You Suck: A Love Story
Christopher Moore (Twitter) (Facebook) (blog)
Read by Susan Bennett
William Morrow (2007), Edition: 1, Hardcover (ISBN 0060590297 / 9780060590291) (Audio ASIN B000MTEC80)
Fiction, 336 pages
Source: Purchased audiobook
Reason for reading: Personal, a favorite author
Opening Lines: “‘You bitch, you killed me! You suck!’
“Tommy had just awakened for the first time as a vampire. He was nineteen, thin, and had spent his entire life between states of amazement and confusion.
“‘I wanted us to be together.’ Jody: pale, pretty, long red hair hanging in her face, cute swoop of a nose in search of a lost spray of freckles, a big lipstick-smeared grin. She’d only been undead for a couple of months herself, and was still learning to be spooky.”
Book description, from the publisher’s website: Being dead sucks. Make that being undead sucks.
Literally. Just ask C. Thomas Flood. Waking up after a fantastic night unlike anything he’s ever experienced, he discovers that his girlfriend, Jody—the woman of his dreams—is a vampire. And surprise! Now he’s one, too.
For some couples, the whole biting-and-blood thing would have been a deal breaker. But Tommy and Jody are in love, and they vow to work through their issues. Like how much Jody should teach Tommy about his new superpowers (and how much he needs to learn on his own). Plus there’s Tommy’s cute new minion, sixteen-year-old goth girl Abby Normal. (Well, someone has to run errands during daylight hours!)
Making the relationship work, however, is the least of Jody and Tommy’s problems. Word has it that the vampire who nibbled on Jody wasn’t supposed to be recruiting any new members into the club. Even worse, Tommy’s erstwhile turkey-bowling pals are out to get him, at the urging of a blue-dyed Las Vegas call girl named (duh) Blue.
And that really sucks.
Comments: I’d suggest that you read Christopher Moore’s Bloodsucking Fiends (also subtitled “A Love Story”) before cracking open – or pressing “play” on – You Suck. You can follow this novel – the middle installment in a trilogy – without it, because there is a fair amount of recapping, but it will probably make more sense if you’ve read the first book. That is, if a comic frightfest saga of modern vampire love in San Francisco is capable of making any sense at all…
Nineteen-year-old Midwesterner Tommy Flood’s efforts to keep his vampire girlfriend Jody Stroud safe by having her bronzed were rather undone by her escaping from her enclosure (in the form of mist) and turning him into her undead consort. Jody hasn’t been a vampire all that long herself, but she’s learned enough to show Tommy the ropes, which include finding food sources, never being caught out in the open at sunrise, and dodging Tommy’s former co-workers on the night crew at Safeway, a couple of homicide detectives, and the ancient vampire who originally turned Jody…and still wants to take her away from all this.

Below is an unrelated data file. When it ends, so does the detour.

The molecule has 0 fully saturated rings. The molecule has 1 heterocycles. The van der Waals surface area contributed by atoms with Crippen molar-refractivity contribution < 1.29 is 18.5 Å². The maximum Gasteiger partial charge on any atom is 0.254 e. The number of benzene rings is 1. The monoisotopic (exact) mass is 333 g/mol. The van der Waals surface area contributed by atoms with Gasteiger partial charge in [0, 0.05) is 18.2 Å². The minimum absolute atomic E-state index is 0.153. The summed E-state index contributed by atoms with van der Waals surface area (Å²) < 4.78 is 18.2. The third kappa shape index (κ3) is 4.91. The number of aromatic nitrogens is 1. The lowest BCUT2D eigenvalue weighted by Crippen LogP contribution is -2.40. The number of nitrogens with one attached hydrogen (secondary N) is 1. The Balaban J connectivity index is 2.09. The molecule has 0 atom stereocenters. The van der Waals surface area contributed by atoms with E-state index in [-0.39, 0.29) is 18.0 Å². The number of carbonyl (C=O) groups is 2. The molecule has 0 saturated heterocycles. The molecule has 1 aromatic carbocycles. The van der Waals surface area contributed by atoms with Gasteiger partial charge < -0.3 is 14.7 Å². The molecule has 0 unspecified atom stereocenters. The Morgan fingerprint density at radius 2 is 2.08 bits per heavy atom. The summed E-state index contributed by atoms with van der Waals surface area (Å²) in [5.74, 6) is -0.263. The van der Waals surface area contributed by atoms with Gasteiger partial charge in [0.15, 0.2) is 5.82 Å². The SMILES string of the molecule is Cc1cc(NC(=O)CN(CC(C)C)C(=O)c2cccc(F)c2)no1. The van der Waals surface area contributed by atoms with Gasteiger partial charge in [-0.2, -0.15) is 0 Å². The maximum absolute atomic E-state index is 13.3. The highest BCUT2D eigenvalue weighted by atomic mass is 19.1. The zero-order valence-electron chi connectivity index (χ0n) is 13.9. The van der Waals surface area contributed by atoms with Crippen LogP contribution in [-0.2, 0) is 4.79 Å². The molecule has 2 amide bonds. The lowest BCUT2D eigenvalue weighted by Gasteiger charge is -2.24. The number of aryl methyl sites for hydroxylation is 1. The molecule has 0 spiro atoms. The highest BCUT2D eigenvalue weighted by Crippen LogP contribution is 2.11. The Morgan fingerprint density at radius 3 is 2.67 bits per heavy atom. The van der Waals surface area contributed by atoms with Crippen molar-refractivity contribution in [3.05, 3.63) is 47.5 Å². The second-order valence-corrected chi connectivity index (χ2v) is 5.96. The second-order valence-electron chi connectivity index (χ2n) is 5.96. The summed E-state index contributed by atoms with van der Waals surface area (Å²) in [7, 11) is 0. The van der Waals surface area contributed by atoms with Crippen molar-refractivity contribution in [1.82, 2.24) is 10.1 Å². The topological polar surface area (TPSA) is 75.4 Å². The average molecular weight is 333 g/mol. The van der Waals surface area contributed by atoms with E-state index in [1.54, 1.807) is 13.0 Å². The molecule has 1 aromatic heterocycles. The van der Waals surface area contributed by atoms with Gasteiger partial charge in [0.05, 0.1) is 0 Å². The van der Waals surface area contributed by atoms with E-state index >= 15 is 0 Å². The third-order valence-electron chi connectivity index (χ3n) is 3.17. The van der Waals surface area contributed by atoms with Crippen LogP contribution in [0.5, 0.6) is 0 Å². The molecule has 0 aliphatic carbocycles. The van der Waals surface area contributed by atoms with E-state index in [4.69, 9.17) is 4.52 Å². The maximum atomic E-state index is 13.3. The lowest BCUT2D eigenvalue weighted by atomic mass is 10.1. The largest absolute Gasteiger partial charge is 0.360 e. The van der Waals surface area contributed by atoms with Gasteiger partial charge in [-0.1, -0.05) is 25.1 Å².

Christopher Moore is solidly ensconced on my “favorite authors” list, especially since I introduced my husband to his books, but it has taken me an embarrassingly long time to get around to reading You Suck – so long that I decided that I’d try listening to it instead. Having found that humor works in audio for me, I chose this as my first fiction audiobook (and first not read by the author), and I think I made a fine call. While I’ve been known to laugh out loud while reading Moore’s books in print, I’m not sure I’ve ever laughed as much as I did while listening to You Suck…and I’m not going to say that’s because it’s his funniest book (it might be, but I can’t really make that distinction). I think it’s that humor is enhanced by delivery, and it may be that sometimes it’s delivered more effectively in vocal and visual form than via words on a page. Narrator Susan Bennett does an excellent job with the voice characterizations here, particularly with Tommy, teenage perky-Goth-girl Abby Normal (who relates portions of the story, in teenage-Goth-speak, via her diary), and the homeless Emperor of San Francisco. In addition, she handles the narrative portions as the calm voice of reason, no matter how outlandish the situation gets – and with Christopher Moore, outlandish situations are a given.
I had the chance to see Christopher Moore in person last year on his book tour for Bite Me, also “a love story” and the last book in this series. During the Q&A, he said that he always intended to be a horror writer, and his early influences were in that genre, which explains the continued presence of vampires, zombies, and Death Merchants in his fiction. But when he first brought his stories to a writers’ workshop, “Everyone laughed at them. So I thought ‘Hey, maybe that’s what I do!'” He’s developed his own distinctive horror/humor hybrid…and it has heart, too.
Having caught up with You Suck, Bite Me – also narrated by Susan Bennett – was next up in my audiobook queue – and will be my next book review posted.